The rainbow-painted building at 329 Noe St. is home to the recently opened FAVE, a screen-printing space and “queer mall” offering merchandise from LGBTQ+ vendors. (Photo by JL Odom) 

It’s also worth paying a visit to the Rainbow Honor Walk in the Castro—bronze plaques on the sidewalks of Castro, 19th and Market streets that honor LGBTQ+ writers, artists, entertainers and changemakers including Gertrude Stein, Sylvester, Allen Ginsberg and Frida Kahlo. Find a map at

Bibliophiles may want to check out recent LGBTQ+ book releases. Nonfiction-wise, there’s “Making Room: Three Decades of Fighting for Beds, Belonging, and a Safe Place for LGBTQ Youth” by Carl Siciliano; biographies such as “Candy Darling: Dreamer, Icon, Superstar” by Cynthia Carr and “Radiant: The Life and Line of Keith Haring” by Brad Gooch; and the memoirs “In the Form of a Question: The Joys and Rewards of a Curious Life” by Amy Schneider and “Dear Cisgender People: A Guide to Trans Allyship and Empathy” by Kenny Ethan Jones (hardcover release June 4). Fiction releases include “Housemates: A Novel” by Emma Copley Eisenberg and “How It Works Out” by Myriam LaCroix.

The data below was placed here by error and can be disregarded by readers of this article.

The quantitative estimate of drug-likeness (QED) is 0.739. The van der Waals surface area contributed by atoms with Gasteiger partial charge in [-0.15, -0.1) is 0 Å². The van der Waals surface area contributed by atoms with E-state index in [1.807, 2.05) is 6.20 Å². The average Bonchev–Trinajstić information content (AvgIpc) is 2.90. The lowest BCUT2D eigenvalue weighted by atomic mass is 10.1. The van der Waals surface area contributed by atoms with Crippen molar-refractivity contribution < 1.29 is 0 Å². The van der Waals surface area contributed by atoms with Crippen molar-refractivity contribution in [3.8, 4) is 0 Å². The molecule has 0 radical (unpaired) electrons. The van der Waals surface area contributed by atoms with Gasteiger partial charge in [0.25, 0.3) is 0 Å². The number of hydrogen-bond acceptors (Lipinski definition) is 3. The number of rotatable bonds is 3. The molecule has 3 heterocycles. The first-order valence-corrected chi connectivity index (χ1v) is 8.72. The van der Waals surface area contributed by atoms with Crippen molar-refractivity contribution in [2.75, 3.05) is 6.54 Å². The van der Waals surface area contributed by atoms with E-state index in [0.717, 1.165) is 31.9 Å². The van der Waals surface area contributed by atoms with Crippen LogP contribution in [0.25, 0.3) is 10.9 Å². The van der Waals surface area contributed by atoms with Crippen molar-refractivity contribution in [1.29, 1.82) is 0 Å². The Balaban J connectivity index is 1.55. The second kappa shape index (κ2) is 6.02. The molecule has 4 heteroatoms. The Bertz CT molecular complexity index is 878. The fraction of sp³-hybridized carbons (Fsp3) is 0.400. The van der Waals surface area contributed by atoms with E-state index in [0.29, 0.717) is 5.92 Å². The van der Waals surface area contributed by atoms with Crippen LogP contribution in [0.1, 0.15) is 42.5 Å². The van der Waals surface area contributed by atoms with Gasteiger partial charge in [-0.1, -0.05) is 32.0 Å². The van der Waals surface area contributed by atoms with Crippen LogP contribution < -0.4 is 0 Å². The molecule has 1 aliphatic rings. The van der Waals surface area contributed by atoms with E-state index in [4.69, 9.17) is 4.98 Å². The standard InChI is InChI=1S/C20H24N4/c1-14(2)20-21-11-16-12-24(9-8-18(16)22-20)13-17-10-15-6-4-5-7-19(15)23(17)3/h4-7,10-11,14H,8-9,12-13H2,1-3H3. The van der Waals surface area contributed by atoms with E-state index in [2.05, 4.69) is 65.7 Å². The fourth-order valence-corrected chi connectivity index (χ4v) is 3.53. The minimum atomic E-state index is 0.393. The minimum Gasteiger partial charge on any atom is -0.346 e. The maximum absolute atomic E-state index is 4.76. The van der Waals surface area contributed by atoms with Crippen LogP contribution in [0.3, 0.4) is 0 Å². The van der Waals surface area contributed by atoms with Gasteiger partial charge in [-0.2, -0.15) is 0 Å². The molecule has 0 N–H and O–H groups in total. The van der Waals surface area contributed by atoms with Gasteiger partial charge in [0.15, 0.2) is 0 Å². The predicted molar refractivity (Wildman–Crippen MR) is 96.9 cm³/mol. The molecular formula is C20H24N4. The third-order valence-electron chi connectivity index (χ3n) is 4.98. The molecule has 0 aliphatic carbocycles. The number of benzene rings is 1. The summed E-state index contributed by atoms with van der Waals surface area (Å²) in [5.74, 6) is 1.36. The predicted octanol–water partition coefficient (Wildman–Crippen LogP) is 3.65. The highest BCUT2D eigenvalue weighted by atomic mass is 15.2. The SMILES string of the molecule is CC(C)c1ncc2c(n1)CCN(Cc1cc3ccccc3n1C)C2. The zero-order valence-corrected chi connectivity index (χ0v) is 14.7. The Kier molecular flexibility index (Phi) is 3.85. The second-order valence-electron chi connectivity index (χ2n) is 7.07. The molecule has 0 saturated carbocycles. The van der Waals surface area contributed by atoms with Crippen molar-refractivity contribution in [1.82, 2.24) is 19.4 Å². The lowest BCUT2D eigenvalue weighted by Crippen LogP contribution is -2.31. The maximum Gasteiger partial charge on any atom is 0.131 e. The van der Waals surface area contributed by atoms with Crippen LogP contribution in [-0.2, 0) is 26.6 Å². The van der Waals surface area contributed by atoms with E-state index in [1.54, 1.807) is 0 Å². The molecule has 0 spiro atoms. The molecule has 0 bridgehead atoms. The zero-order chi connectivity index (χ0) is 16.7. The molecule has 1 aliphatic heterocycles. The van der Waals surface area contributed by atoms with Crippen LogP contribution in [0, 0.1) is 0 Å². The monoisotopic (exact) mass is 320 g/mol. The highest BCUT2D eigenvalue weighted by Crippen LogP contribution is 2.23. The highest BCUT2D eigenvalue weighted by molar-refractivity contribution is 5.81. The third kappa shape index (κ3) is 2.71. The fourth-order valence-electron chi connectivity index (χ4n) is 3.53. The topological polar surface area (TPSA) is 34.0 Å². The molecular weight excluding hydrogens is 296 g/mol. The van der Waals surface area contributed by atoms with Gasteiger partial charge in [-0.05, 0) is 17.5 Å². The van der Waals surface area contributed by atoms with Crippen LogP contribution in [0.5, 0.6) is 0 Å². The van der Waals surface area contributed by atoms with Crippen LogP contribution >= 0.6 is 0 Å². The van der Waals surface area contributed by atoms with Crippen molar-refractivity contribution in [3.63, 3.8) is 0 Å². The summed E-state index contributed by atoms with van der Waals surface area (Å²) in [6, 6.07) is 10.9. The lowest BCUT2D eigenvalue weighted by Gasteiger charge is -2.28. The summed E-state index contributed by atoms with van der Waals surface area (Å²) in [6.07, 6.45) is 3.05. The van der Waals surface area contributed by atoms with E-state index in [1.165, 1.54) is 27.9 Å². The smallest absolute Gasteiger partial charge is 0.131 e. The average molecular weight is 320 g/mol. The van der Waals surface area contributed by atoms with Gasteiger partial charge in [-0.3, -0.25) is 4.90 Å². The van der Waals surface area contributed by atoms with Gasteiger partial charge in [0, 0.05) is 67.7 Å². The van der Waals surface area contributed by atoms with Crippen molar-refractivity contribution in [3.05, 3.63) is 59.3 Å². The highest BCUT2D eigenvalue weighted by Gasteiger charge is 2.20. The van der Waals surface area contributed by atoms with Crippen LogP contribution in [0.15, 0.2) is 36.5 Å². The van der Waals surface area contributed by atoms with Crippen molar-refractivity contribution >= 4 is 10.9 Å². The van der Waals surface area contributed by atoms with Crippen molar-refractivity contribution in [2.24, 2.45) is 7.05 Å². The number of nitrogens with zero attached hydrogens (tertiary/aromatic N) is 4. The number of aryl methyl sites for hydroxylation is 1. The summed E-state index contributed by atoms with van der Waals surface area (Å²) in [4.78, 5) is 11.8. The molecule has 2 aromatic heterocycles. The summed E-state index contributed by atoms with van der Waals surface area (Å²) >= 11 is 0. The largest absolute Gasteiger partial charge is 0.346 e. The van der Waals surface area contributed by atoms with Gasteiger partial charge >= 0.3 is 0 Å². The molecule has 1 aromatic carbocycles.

There’s no certain or wrong way to spend Pride this month, as everything—and everyone—is welcome to the celebration.

The post There are many ways to celebrate Pride in San Francisco in June 2024  appeared first on Local News Matters.